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Poster for The Saphead, Buster Keaton’s first starring role in a full feature film (Herbert Blache, Winchell Smith, 1920)

After Keaton’s successful work with Arbuckle, Schenck gave him his own production unit, Buster Keaton Comedies. He made a series of two-reel comedies, including One Week (1920), The Playhouse (1921), Cops (1922), and The Electric House (1922). Keaton then moved to full-length features.

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Poster for One Week (Edward F Cline, Buster Keaton, 1920)

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Buster Keaton and cast on the set of One Week (Edward F Cline, Buster Keaton, 1920)

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Poster for The Playhouse (Edward C Cline, Buster Keaton 1921)

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Buster Keaton in The Playhouse (Edward C Cline, Buster Keaton 1921)

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Lobby card for Cops (Edward S Cline, Buster Keaton, 1922)

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Buster Keaton in Cops (Edward S Cline, Buster Keaton, 1922)

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Swedish film poster for The Electric House (Edward F Cline, Buster Keaton, 1922)

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Buster Keaton in The Electric House (Edward F Cline, Buster Keaton, 1922)

Keaton’s writers included Clyde Bruckman, Joseph Mitchell, and Jean Havez, but the most ingenious gags were generally conceived by Keaton himself.
Comedy director Leo McCarey, recalling the freewheeling days of making slapstick comedies, said, “All of us tried to steal each other’s gagmen. But we had no luck with Keaton, because he thought up his best gags himself and we couldn’t steal him![21] The more adventurous ideas called for dangerous stunts, performed by Keaton at great physical risk.
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Buster Keaton discussing gags with Clyde Bruckman on the set
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Buster Keaton and Charles Chaplin meet with executives of the Balboa Film Studio
During the railroad water-tank scene in Sherlock Jr., Keaton broke his neck when a torrent of water fell on him from a water tower, but he did not realize it until years afterward. A scene from Steamboat Bill, Jr. required Keaton to run into the shot and stand still on a particular spot.
Then, the facade of a two-story building toppled forward on top of Keaton. Keaton’s character emerged unscathed, due to a single open window. The stunt required precision, because the prop house weighed two tons, and the window only offered a few inches of clearance around Keaton’s body. The sequence furnished one of the most memorable images of his career.[22]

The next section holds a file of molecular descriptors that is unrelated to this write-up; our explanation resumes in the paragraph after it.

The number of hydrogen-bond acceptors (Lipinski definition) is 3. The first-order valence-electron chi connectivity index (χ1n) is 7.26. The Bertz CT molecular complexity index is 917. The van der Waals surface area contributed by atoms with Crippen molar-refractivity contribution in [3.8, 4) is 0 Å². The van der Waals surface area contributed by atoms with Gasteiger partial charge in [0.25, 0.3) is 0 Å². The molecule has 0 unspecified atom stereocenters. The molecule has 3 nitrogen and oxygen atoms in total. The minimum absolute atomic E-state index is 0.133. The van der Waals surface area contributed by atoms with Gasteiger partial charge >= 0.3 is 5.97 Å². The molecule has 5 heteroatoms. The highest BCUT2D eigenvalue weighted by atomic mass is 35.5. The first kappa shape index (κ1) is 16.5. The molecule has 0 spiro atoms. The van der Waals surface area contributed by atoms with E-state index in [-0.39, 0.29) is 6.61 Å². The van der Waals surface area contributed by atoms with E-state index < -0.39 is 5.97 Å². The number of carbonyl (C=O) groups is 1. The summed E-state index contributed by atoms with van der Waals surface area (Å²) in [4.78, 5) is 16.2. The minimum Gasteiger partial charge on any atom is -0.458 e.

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 Buster Keaton on the set of Steamboat Bill Jr. (Charles Reisner, Buster Keaton, 1928)

Aside from Steamboat Bill, Jr. (1928), Keaton’s most enduring feature-length films include Our Hospitality (1923), The Navigator (1924), Sherlock Jr. (1924), Seven Chances (1925), The Cameraman (1928), and The General (1926).

Buster Keaton 39 Poster for Our Hospitality (John G Blystone, Buster Keaton, 1923)
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Buster Keaton with Natalie Talmage in Our Hospitality (John G Blystone, Buster Keaton, 1923)
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French poster for The Navigator (Donald Crisp, Buster Keaton, 1924)
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Buster Keaton and Kathryn McGuire in The Navigator (Donald Crisp, Buster Keaton, 1924)
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Poster for Sherlock Jr. (Buster Keaton, 1924)
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Buster Keaton in Sherlock Jr. (Buster Keaton, 1924)
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Poster for Seven Chances (Buster Keaton, 1925)
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Buster Keaton and Ruth Dwyer Seven Chances (Buster Keaton, 1925)
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Poster for The Cameraman (Edward Sedgwick, Buster Keaton, 1928)
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Buster Keaton in The Cameraman (Edward Sedgwick, Buster Keaton, 1928)
The General, set during the American Civil War, combined physical comedy with Keaton’s love of trains, including an epic locomotive chase. Employing picturesque locations, the film’s storyline reenacted an actual wartime incident. Though it would come to be regarded as Keaton’s greatest achievement, the film received mixed reviews at the time. It was too dramatic for some filmgoers expecting a lightweight comedy, and reviewers questioned Keaton’s judgment in making a comedic film about the Civil War, even while noting it had a “few laughs.”[23]